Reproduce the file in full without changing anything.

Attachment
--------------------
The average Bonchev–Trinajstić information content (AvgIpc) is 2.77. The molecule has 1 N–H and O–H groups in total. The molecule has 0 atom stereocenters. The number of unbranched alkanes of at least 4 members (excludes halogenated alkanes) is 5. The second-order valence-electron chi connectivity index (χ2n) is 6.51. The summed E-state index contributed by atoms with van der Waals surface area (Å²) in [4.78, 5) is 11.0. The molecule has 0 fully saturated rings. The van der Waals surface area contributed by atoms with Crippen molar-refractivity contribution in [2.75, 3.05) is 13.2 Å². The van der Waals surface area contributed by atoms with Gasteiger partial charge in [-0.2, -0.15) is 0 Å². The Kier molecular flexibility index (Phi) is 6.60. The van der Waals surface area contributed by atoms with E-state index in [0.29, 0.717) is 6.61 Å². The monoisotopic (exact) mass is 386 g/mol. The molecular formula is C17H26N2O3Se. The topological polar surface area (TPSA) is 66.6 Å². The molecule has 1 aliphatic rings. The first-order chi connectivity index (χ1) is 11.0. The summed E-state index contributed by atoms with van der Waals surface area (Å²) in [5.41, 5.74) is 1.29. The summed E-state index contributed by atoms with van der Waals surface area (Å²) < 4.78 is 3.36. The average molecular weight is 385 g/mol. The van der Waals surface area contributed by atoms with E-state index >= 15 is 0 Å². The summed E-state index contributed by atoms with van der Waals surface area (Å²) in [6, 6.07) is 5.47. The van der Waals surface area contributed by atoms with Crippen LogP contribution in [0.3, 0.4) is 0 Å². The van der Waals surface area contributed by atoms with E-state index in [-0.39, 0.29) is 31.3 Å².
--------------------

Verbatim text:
The average Bonchev–Trinajstić information content (AvgIpc) is 2.77. The molecule has 1 N–H and O–H groups in total. The molecule has 0 atom stereocenters. The number of unbranched alkanes of at least 4 members (excludes halogenated alkanes) is 5. The second-order valence-electron chi connectivity index (χ2n) is 6.51. The summed E-state index contributed by atoms with van der Waals surface area (Å²) in [4.78, 5) is 11.0. The molecule has 0 fully saturated rings. The van der Waals surface area contributed by atoms with Crippen molar-refractivity contribution in [2.75, 3.05) is 13.2 Å². The van der Waals surface area contributed by atoms with Gasteiger partial charge in [-0.2, -0.15) is 0 Å². The Kier molecular flexibility index (Phi) is 6.60. The van der Waals surface area contributed by atoms with E-state index in [0.29, 0.717) is 6.61 Å². The monoisotopic (exact) mass is 386 g/mol. The molecular formula is C17H26N2O3Se. The topological polar surface area (TPSA) is 66.6 Å². The molecule has 1 aliphatic rings. The first-order chi connectivity index (χ1) is 11.0. The summed E-state index contributed by atoms with van der Waals surface area (Å²) in [5.41, 5.74) is 1.29. The summed E-state index contributed by atoms with van der Waals surface area (Å²) < 4.78 is 3.36. The average molecular weight is 385 g/mol. The van der Waals surface area contributed by atoms with E-state index >= 15 is 0 Å². The summed E-state index contributed by atoms with van der Waals surface area (Å²) in [6, 6.07) is 5.47. The van der Waals surface area contributed by atoms with Crippen LogP contribution in [0.3, 0.4) is 0 Å². The van der Waals surface area contributed by atoms with E-state index in [-0.39, 0.29) is 31.3 Å².